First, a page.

The group uses the analysis to support their calls to action. And those calls have resulted in action by local government — including a June executive order from the mayor to end no-knock raids and legislation the mayor signed last week to create a civilian-led agency to investigate police misconduct.
The ordinance also directs Circuit Attorney Kim Gardner’s Office to lead use-of-force investigations that could end in criminal charges, investigations that are currently done by the police themselves.
The new law promises to be the first substantive victory for police accountability since Michael Brown’s death made St. Louis the epicenter of the most promising civil rights movement since the 1960s.
Tammy Bufford, a response team member and the mother of Cortez Bufford who was killed in 2019, stood by the mayor as she signed the bill.
“Today’s signing of Board Bill 47 into law is a long-awaited moment,” Bufford said at the Aug. 3 press conference, “and a step in the right direction towards holding officers accountable for their misconduct and wrongdoings.”
The group first launched November 19, 2021, with nine volunteers — seven crisis responders and two hotline responders.
And in that first month, there were five officer-involved deaths – two of them involved car chases and three involved shootings. One day, Dec. 12, there were two in the same day in the neighboring municipalities of Jennings and Ferguson.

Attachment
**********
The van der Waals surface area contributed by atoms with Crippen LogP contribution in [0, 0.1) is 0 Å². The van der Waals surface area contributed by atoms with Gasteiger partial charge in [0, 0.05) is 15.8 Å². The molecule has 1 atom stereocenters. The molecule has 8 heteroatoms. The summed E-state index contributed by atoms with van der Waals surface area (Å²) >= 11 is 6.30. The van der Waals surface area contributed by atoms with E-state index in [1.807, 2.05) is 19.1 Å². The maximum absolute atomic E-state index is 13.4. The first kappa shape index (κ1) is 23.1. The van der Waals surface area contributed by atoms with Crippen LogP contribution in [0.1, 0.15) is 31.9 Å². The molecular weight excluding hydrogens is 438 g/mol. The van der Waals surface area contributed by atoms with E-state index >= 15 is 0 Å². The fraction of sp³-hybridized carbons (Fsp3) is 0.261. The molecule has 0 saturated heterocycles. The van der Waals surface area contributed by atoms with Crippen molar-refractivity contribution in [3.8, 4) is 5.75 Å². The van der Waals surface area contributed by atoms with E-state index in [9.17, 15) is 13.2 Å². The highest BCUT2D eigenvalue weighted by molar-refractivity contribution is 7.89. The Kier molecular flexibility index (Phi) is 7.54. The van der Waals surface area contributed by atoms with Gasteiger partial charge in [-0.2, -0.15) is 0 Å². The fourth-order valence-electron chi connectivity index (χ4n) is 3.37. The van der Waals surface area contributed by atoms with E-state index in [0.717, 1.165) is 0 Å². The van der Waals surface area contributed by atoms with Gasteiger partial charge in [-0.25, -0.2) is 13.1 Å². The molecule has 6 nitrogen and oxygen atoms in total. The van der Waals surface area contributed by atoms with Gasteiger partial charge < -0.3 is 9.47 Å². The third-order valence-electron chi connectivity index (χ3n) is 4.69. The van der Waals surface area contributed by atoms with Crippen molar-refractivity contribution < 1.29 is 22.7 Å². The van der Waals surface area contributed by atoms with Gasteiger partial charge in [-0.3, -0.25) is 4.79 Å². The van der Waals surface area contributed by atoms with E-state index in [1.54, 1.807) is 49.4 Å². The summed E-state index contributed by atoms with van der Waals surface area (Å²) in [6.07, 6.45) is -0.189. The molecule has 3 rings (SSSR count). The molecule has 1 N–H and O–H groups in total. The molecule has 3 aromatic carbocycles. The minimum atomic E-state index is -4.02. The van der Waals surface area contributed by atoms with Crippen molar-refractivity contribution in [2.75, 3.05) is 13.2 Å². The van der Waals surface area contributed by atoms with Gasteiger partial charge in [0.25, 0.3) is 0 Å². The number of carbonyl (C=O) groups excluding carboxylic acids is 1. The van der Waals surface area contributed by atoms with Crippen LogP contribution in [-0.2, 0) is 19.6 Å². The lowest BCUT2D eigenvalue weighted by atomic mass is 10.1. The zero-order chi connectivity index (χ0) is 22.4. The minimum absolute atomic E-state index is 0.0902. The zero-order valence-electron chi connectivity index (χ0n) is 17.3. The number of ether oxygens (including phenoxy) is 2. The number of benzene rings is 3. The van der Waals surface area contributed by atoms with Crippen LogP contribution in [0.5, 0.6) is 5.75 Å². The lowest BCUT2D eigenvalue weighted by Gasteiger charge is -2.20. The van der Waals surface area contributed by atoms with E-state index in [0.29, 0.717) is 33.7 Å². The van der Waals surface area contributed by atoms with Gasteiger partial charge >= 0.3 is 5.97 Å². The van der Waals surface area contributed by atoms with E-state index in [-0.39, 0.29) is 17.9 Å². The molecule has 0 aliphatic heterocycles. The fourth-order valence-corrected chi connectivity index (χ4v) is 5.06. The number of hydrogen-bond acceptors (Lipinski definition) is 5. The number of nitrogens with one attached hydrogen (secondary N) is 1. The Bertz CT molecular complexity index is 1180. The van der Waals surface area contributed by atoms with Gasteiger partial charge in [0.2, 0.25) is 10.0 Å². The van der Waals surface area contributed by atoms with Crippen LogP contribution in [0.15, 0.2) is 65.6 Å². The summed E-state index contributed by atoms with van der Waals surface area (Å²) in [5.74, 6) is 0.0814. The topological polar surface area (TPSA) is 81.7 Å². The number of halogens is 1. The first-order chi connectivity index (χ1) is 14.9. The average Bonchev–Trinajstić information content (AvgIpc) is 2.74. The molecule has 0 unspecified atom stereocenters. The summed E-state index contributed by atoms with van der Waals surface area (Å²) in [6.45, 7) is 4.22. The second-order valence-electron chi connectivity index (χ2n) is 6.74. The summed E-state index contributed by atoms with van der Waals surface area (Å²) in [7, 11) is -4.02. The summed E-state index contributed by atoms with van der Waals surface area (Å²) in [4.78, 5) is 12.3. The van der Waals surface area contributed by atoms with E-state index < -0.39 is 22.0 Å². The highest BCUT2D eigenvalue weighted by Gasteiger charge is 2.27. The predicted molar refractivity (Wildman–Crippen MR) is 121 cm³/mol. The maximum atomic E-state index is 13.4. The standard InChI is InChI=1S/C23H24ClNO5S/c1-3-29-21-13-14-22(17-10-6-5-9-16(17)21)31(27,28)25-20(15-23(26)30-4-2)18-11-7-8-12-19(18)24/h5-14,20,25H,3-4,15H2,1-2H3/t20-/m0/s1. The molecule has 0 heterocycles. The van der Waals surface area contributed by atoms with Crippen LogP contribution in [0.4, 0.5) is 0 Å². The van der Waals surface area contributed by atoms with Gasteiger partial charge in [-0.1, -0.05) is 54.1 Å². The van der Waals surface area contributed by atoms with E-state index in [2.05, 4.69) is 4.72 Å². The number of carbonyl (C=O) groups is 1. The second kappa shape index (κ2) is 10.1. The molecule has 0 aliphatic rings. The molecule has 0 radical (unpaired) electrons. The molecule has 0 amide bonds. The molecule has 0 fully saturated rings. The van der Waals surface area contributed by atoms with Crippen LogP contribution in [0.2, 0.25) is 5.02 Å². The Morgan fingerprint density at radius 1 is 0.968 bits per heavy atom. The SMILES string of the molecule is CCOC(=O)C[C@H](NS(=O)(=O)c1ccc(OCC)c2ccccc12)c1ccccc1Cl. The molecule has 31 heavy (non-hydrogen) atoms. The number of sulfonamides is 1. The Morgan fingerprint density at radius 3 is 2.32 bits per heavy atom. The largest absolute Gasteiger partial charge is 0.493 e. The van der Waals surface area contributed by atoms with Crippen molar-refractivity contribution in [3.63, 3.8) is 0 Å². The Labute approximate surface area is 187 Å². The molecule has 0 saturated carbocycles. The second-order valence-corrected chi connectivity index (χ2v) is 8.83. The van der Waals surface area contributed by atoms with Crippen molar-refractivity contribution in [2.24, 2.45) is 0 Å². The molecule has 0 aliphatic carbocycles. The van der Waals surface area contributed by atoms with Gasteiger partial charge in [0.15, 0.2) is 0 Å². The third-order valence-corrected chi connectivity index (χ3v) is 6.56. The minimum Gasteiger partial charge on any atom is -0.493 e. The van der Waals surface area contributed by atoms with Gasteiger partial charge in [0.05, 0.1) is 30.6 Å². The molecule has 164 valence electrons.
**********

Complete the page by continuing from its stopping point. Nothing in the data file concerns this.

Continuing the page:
“We had people who were trying to respond to the first one when we found out about the second,” said Keith Rose, who was among the first group of volunteers along with Taylor.
In May, Rose helped train a second cohort of volunteers, who had to go through a “simulation training” held at the ArchCity Defenders’ Office.
Rose played the role of the police officer, charged with keeping people away from the crime scene which was an office room that was blocked off with yellow scene tape. Three people were assigned to be crisis responders, and others were journalists, livestreamers, store owners, family members or witnesses.
As the scene unfolded, everyone all flew into action.
Through the high emotions, yelling and crying, the crisis responders had to focus on observing and asking key questions. How many evidence markers were there? What are the names and badge numbers of the officers on the scene? What did witnesses see and hear?
After the exercise, Brittany Watkins, a staff attorney with ArchCity who facilitates the initiative, asked the responders how they were feeling.
“Overwhelmed” was the united answer.